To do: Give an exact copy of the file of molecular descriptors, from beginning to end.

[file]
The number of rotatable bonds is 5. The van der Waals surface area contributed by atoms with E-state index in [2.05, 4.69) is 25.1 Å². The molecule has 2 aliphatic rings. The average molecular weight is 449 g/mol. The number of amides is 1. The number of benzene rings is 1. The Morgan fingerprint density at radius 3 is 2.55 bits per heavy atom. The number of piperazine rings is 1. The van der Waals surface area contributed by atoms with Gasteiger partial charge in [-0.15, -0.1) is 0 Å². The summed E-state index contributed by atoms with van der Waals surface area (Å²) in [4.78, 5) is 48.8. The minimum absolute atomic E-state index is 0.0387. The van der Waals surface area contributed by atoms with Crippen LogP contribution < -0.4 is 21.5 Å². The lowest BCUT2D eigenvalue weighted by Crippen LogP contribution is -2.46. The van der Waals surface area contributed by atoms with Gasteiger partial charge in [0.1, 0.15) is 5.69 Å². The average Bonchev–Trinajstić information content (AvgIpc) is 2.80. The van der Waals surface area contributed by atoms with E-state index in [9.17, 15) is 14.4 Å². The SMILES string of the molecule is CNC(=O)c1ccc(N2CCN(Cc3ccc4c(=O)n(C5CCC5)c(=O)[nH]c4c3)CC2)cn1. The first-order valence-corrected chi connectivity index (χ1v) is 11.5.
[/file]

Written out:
The number of rotatable bonds is 5. The van der Waals surface area contributed by atoms with E-state index in [2.05, 4.69) is 25.1 Å². The molecule has 2 aliphatic rings. The average molecular weight is 449 g/mol. The number of amides is 1. The number of benzene rings is 1. The Morgan fingerprint density at radius 3 is 2.55 bits per heavy atom. The number of piperazine rings is 1. The van der Waals surface area contributed by atoms with Gasteiger partial charge in [-0.15, -0.1) is 0 Å². The summed E-state index contributed by atoms with van der Waals surface area (Å²) in [4.78, 5) is 48.8. The minimum absolute atomic E-state index is 0.0387. The van der Waals surface area contributed by atoms with Crippen LogP contribution < -0.4 is 21.5 Å². The lowest BCUT2D eigenvalue weighted by Crippen LogP contribution is -2.46. The van der Waals surface area contributed by atoms with Gasteiger partial charge in [0.1, 0.15) is 5.69 Å². The average Bonchev–Trinajstić information content (AvgIpc) is 2.80. The van der Waals surface area contributed by atoms with E-state index in [9.17, 15) is 14.4 Å². The SMILES string of the molecule is CNC(=O)c1ccc(N2CCN(Cc3ccc4c(=O)n(C5CCC5)c(=O)[nH]c4c3)CC2)cn1. The first-order valence-corrected chi connectivity index (χ1v) is 11.5.